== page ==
But when someone argues for *exclusive* Psalmody, it seems to me that he is doing a great disservice both to Christ and to the Church. I believe that strict EP removes the Church's ability to clearly praise God for the greatest gift of all: Christ. There are some hymns that do a better job of praising God for the death and resurrection of Jesus than any Psalm I know of.

(The above is actually an excerpt from a post I put in one of Matt's threads, but due to the nature of that thread, my post will probably be deleted, so I wanted to post this portion permanently in this thread.)

Anyway, Gabe, without venting in anger at your disagreement with what I wrote above, please just help me understand why you think my stance is Scripturally incorrect.

How can we sing praises to God for the sacrifice of Christ, in the full clarity of New Testament light, if we only sing the Psalms?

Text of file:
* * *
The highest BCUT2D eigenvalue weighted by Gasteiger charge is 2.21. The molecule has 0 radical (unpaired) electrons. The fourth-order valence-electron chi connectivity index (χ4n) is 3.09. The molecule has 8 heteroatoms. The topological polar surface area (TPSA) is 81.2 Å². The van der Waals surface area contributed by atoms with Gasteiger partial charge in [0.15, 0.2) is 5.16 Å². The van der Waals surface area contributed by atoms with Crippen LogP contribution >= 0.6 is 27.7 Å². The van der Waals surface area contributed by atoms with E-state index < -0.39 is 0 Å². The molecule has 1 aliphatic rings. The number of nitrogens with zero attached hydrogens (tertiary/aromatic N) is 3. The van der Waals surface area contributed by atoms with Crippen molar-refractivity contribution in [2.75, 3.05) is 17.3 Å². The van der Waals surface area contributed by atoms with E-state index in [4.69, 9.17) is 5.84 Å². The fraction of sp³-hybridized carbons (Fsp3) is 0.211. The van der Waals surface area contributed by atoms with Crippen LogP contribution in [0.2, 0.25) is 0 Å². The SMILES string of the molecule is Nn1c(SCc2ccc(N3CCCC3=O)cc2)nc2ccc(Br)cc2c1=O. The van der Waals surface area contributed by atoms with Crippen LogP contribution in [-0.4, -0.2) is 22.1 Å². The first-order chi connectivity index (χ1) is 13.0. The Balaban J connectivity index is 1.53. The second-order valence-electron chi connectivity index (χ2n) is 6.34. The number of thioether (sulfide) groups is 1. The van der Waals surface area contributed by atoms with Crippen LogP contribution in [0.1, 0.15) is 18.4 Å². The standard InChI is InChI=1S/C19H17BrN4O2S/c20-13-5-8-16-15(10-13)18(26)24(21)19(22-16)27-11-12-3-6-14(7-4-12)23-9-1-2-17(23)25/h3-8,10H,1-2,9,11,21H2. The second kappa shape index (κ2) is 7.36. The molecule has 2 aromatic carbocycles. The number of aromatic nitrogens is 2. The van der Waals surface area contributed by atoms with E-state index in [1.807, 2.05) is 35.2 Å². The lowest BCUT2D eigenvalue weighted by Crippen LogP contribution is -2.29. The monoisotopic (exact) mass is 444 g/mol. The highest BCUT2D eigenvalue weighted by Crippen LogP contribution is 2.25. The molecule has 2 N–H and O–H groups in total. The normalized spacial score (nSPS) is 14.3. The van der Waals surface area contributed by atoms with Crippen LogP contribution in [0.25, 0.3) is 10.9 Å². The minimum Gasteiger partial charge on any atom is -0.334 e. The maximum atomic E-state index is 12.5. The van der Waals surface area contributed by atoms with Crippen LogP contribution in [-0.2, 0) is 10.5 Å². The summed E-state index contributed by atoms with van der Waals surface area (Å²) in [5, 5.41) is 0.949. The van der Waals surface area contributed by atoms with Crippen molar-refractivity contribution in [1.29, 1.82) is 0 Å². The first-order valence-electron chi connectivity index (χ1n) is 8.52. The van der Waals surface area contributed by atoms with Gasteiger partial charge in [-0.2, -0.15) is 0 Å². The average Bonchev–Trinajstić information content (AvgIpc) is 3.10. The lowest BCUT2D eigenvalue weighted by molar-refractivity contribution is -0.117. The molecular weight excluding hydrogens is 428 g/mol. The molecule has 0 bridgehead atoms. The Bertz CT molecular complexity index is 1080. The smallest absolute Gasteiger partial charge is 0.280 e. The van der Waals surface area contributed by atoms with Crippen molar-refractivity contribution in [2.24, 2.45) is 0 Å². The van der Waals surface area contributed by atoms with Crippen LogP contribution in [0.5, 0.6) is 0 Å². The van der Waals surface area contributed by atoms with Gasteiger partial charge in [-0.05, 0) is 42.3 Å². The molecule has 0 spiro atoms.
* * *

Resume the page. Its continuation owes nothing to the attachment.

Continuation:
(Note: I am certainly NOT saying that Christ is not present in the Psalms. He certainly is. And I am NOT making a pseudo-dispensational gap between the Testaments. Rather, I am just pointing out the fact that the revelation of Christ is much *clearer* in the New Testament. Christ IS preached in the Psalms, but NOT nearly so clearly as He is in the New Testament, and NOT nearly so clearly as in some hymns. I would rather sing with clarity, rather than always hiding behind OT foreshadowing.)

"What can wash away my sin?
Nothing but the blood of Jesus!
What can make me whole again?
Nothing but the blood of Jesus!"

Show me ONE Psalm that is clearer than that!
 

wsw201

Puritan Board Senior
Originally posted by WrittenFromUtopia
Originally posted by wsw201
I know and I didn't buy it then either.
Do you use what Scripture teaches us about baptism when you pray? Do you pray with water and in the name of the Trinity? No. Why not? Because what Scripture teaches about baptism doesn't necessarily apply to prayer.
True, baptism is not prayer. When you pray do you only use the prayers that are in Scripture? If not are you sinning?